Indian legislators need a wage hike
Cobrapost and Aaj Tak have demonstrated, yet again, how hidden-camera journalism can be employed to deliver sensational results. In strictly technical terms, the information content in the latest exposé is negligible. Most Indians will hardly be surprised that their politicians accept bribes. On the contrary, a sting operation that reveals an upright legislator throwing the bribing journalist out of the room would have contained more information, and perhaps have been more sensational.
The reason why Cobrapost’s sting operation has become sensational is because of the political controversy it has created — by getting some lawmakers expelled from their parties, and giving an opportunity for the relieved remainder to do a sanctimonious Captain Renault. In the short term, MPs will be extremely careful whom they take money from. But Operation Duryodhana will certainly not result in the end of corruption at the heart of Indian democracy.
That is because politicians, like everyone else, respond to incentives. For now, and perhaps for the next few years, they will have a disincentive to accept money from strangers. But the underlying incentives that cause them to be corrupt remain unchanged. Getting a party ticket and running a successful campaign is not cheap. Re-election is not guaranteed and coalition governments run the risk of not completing their five-year terms. Their salaries and allowances do not adequately cover the costs of running a campaign and representing a constituency. The upfront investment is huge and the period in which to generate returns is short. Official compensation is inadequate. The Indian parliamentarian is no different from the traffic policeman — the official remuneration they receive is far below the market value of the services they provide.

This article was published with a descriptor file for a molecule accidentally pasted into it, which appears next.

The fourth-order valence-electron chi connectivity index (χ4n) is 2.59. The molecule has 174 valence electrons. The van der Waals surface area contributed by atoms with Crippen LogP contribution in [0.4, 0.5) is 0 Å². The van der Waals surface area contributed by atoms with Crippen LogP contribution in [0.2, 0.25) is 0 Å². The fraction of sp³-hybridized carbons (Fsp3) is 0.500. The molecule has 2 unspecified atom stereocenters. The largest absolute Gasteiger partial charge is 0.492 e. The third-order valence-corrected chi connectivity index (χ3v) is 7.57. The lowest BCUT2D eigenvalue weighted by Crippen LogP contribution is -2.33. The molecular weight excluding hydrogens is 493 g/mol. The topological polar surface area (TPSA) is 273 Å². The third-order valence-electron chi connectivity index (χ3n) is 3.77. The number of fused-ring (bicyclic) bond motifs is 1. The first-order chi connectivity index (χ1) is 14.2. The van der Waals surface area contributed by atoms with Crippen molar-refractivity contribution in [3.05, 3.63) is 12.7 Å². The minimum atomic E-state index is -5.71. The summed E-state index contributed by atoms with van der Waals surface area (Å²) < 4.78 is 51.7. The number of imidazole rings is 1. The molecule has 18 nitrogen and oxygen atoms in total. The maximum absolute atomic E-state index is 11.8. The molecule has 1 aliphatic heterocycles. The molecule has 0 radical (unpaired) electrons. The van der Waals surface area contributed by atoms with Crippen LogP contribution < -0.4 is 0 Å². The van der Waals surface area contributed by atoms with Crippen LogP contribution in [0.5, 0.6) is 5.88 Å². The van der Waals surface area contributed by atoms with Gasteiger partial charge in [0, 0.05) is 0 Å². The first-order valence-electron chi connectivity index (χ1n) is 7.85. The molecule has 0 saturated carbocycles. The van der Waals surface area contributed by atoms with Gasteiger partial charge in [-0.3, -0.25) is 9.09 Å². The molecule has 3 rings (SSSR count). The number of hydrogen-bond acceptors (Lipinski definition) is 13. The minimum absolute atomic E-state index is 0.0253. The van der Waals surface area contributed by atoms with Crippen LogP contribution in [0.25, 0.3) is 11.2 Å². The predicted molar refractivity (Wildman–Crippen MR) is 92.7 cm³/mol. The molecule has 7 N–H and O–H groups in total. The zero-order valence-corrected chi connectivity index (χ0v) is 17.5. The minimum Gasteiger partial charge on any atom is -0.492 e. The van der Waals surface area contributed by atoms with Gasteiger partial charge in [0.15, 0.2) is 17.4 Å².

Beyond outrage, ombudsmen, rules of behaviour, penalties and sanctimony the only way to change the MPs’ behaviour is to change their incentives. Official wages, along with perks and the warm fuzzy feeling of doing one’s duty for the good of the nation are not sufficient to keep them away from seeking ways to ‘supplement their income’. The disincentives — like shame, prosecution and now an exposé on prime-time television — are neither powerful nor long-term. Legislation to limit campaign expenditure sounds nice, but is not practical. The real solution is more pay. Perhaps a lot more pay.
More pay, of course, sounds outrageous. But it is far better to be outraged by highly-paid politicians than by highly corrupt ones.
Update: There was, apparently, an upright MP who refused the moolah. But they’re not telling who.